Date: Wed, 28 Jul 1999
To: ALA Council List <alacoun[at]>
From: "Karen G. Schneider" <kgs[at]>
Subject: New Filter report from Censorware Project

Councilors might keep this new report handy for talking to people about
why filters don't work:

Karen G. Schneider kgs[at]
Enjoying three weeks of irresponsibility between jobs
Author: A Practical Guide to Internet Filters, Neal Schuman, 1997

5. Mark Rosenzweig's August 4 letter to American Libraries

From: Mark Rosenzweig <idsadmin[at]>
To: americanlibraries[at] <americanlibraries[at]>
Date: Wednesday, August 04, 1999 10:57 AM
Subject: Powell's speech and free speech

Dear Editor:

You quote without comment, but apparently - from the context-  approvingly,
retired General Colin Powell's remarks at the Opening General Session of
ALA's 1999 annual conference that "it was soldiers that got us the First
Amendment in the first place."

Nice sound bite, but I'm afraid it is not true.  It is cooked American
history meant to glorify the military at the expense of truth. The First
Amendment  was forged by elected representatives, by a democratic process,
not by a professional military at the point of bayonets. The Constitution
itself was crafted by civilian representatives. The American Revolution, by
the way, was, also not brought to us by professional soldiers, but arose
from the activities of free citizens who took up arms against tyranny--a
far cry from the super-power military Colin Powell represents.

As one of the protestors at the Colin Powell speech, I should point out
that, with no regard to our First Amendment rights to protest militarism,
the ALA conference leadership participated in an attempt to prevent
protestors from displaying their placards outside the General Session and
OK'd police attempts to move the demo outside the conference premises (into
the rain). I was personally threatened by the police with arrest and told
that if I didn't get my colleagues to leave the hall, we would all be
arrested. The police vans were called on a cell phone and were on the way.
Nice, at a librarians convention to have such a display of the limits of
free speech in 1999.

Mark Rosenzweig
Institute for Democracy Studies, NYC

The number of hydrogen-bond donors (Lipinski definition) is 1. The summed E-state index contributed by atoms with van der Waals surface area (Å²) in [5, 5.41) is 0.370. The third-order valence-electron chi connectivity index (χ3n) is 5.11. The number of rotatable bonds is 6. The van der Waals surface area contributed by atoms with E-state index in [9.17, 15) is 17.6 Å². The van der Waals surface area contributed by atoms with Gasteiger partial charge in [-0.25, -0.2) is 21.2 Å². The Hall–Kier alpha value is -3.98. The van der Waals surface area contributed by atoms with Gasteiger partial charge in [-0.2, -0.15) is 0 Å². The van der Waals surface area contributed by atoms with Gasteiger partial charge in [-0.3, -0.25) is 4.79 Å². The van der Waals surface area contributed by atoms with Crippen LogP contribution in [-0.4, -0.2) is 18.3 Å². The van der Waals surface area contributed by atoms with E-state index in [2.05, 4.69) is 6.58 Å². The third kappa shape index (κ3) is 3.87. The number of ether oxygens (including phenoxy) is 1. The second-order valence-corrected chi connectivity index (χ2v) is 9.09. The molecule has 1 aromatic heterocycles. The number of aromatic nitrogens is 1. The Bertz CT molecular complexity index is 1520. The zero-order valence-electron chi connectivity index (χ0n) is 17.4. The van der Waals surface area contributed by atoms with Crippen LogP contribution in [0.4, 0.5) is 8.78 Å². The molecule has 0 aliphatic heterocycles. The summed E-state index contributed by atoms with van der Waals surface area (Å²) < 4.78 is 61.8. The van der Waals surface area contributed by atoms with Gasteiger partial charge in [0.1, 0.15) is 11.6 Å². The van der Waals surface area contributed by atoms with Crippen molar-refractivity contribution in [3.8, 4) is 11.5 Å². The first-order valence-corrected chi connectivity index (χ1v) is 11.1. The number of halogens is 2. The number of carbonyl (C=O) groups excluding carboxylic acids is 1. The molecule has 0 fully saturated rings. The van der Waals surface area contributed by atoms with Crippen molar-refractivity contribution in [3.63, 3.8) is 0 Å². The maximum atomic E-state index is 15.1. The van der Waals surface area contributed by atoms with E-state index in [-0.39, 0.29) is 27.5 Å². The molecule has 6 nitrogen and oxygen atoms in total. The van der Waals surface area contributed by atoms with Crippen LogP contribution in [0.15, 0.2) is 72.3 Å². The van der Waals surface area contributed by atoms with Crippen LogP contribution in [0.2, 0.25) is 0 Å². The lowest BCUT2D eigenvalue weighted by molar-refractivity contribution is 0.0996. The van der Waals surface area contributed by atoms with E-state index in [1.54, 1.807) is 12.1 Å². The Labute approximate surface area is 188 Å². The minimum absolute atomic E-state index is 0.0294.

6. About ALA Council and SRRT - from the ALA Council listserv

Date: Thu, 5 Aug 1999 17:48:06 -0500 (CDT)
From: Kathleen Balcom <kbalcom[at]nslsilus.ORG>
Subject: Re: Council Cop or Mirror?
To: ALA Council List <alacoun[at]>

Jim (Casey) asked how Council should evaluate itself.  Is it acceptable to
be  primarily reactive?  Did Council not perform well if resolutions were
frequently voted down?

Having been very active in ALA division and committee work, I believe
that much of what our members value is created in ALA's committees,
divisions and roundtables.  In most cases, Council endorses the
standards, policy proposals and plans that come from these groups.
Careful, collaborative work has been done and there is rarely need to tamper.
In these cases, Council may appear reactive, but I believe that mode is
appropriate.  These finished and approved projects or plans rarely get
highlighted in conference news featured in the library press, but they are
the services our members use and value in their day to day work.  In this
scenario, I think Council's motto should be "do no harm!"

The resolutions brought forward by "freelance advocates" are often more
controversial and generally make waves in the library press.  We often
debate these issues longer, in part because they haven't been through a
collaborative, institution-based process.  This doesn't particularly
bother me, except when I hear members say that Council spends all of its
time on issues that don't matter to most members.  Some of the issues
that matter most are given a "consent" call from Council.  That quick
response doesn't invalidate Council's contibution to the process.

What I take from our recent discussions is a concern about how to take
timely action.  While some of the issues we face require timely response,
often I question if it is Council that should be considered responsible
to develop it.  Sally Reed outlined several ways in which ALA responded
quickly to time-sensitive issues and I support the approaches taken.  For
instance, Council would not have been a good place to strategize a
response to Dr. Laura -- we might still be in New Orleans thrashing the
issue out on the Council floor!

ALA's organizational structure is to establish groups of specialists or
interested parties to handle issues within specific parameters.  When
necessary, the work of those groups comes to Council for review.  That
structure places Council in an evaluative and reactive role.  Would our
"specialist groups" be pleased to see these issues handled on the Council
floor without their input and involvement, so Council could have a more
proactive image?  If you, too, have been active in ALA units, remember
your roots.

I am not suggesting that Council can't create and initiate.  We can --
though is it harder for 175 people to do it together!  I want to
underscore that we are also fulfilling our role to evaluate and act on
the work forwarded by other groups in the organization so high quality
services and support is delivered to our members.  That role is valued and
appreciated by those who elected us and by units we are serving within the
organization.  I, for one, believe much has been accomplished when we
fulfill this "reactive" role well.

*   *   *   *   *   *   *   *   *   *   *   *   *   *   *   *   *  *
Kathleen M. Balcom   Phone (Direct): 847-506-2612
Executive Librarian   Office Phone: 847-506-2610
Arlington Heights Memorial Library Switchboard: 847-392-0100
500 North Dunton Avenue   Fax:  847-506-2650
Arlington Heights, IL 60004-5966 E-mail: kbalcom[at]
*   *   *   *   *   *   *   *   *   *   *   *   *   *   *   *   *  *

  ..  ..  ..  ..  ..  ..  ..  ..  ..  ..  ..  ..  ..  ..  ..  ..  ..  ..

Date: Fri, 6 Aug 1999 09:17:58 -0500
To: SRRT Action Council <srrtac-l[at]>